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Monday, April 26, 2010

Zero Hedge's deconstruction of Blankfein's testimony tomorrow

Below we present Lloyd's full, and merely 2 page, prepared testimony before tomorrow's Senatorial Hearing on the Tourregate. Here are the key amusing excerpts:
Today, the financial system is still fragile but it is largely stable. I want to express my gratitude and the gratitude of our entire firm. We held the government’s investment for approximately eight months and repaid it in full along with a 23% annualized return for taxpayers.
Lie #1: Goldman is still responsible for at least $21 billion in TLGP loans, which are FDIC, and thus fully taxpayer backed. Ironically, this is just a little more than Goldman paid out in bonuses in 2009. Perhaps that money should have gone to really paying out US citizens instead of the bonuses of those who shorted against the US housing market. In the very least, it would be a welcome change if Goldman, just like GM, were to actually acknowledge that the firm is still on the taxpayer bailout dole. To be sure, we note that "god" is finally grateful for being alive and earning billions courtesy of the record steep 2s/10s curve.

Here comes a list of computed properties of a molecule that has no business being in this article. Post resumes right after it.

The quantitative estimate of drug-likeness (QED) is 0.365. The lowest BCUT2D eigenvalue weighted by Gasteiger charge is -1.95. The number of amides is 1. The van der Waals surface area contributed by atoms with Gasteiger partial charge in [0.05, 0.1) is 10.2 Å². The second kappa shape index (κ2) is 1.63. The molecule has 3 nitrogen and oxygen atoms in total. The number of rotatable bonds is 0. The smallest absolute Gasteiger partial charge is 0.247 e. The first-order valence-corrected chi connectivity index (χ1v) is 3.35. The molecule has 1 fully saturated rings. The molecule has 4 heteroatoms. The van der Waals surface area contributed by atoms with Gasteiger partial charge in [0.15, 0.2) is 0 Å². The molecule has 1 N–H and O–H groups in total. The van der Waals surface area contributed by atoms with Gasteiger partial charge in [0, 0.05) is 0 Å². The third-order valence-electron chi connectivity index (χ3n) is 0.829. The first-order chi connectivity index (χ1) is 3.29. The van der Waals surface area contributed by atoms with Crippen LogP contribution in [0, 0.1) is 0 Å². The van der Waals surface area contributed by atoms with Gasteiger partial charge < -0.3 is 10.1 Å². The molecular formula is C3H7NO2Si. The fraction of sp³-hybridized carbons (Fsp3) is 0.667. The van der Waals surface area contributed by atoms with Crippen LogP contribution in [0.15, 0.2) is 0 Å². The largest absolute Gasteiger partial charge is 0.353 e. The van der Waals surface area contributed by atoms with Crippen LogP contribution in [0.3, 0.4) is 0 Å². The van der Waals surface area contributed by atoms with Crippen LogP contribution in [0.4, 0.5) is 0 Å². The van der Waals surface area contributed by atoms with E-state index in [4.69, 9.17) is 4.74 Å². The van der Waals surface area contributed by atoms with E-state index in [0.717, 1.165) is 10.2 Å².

Until recently, most Americans had never heard of Goldman Sachs or weren’t sure what it did.
 Lie #2: Matt Taibbi made it all too clear what Goldman does.
We don’t have banking branches.
Truth #1: Which begs the question - why is Goldman still considered a Bank Holding Company and why has the FDIC used its depositor-discretionary funds to guarantee Goldman funding?
We provide very few mortgages and don’t issue credit cards or loans to consumers.
Truth #2: In fact, Goldman does nothing at all that benefits the broader US society.
The 35,000 people who work at Goldman Sachs, the majority of whom work in the United States, are hard-working, diligent and thoughtful.
Emphasis #1: According to Fabrice Tourre they are also full of "kindness and altruism."
We work with pension funds, labor unions and university endowments to help build and secure their assets for generations to come.
Correction #1: As Calpers disclosed today, some of America's biggest pension funds are now reconsidering their business relationship with Goldman Sachs. It would appear considering Calpers and others' stunning losses, that value of assets pledged to Goldman for safekeeping have plunged.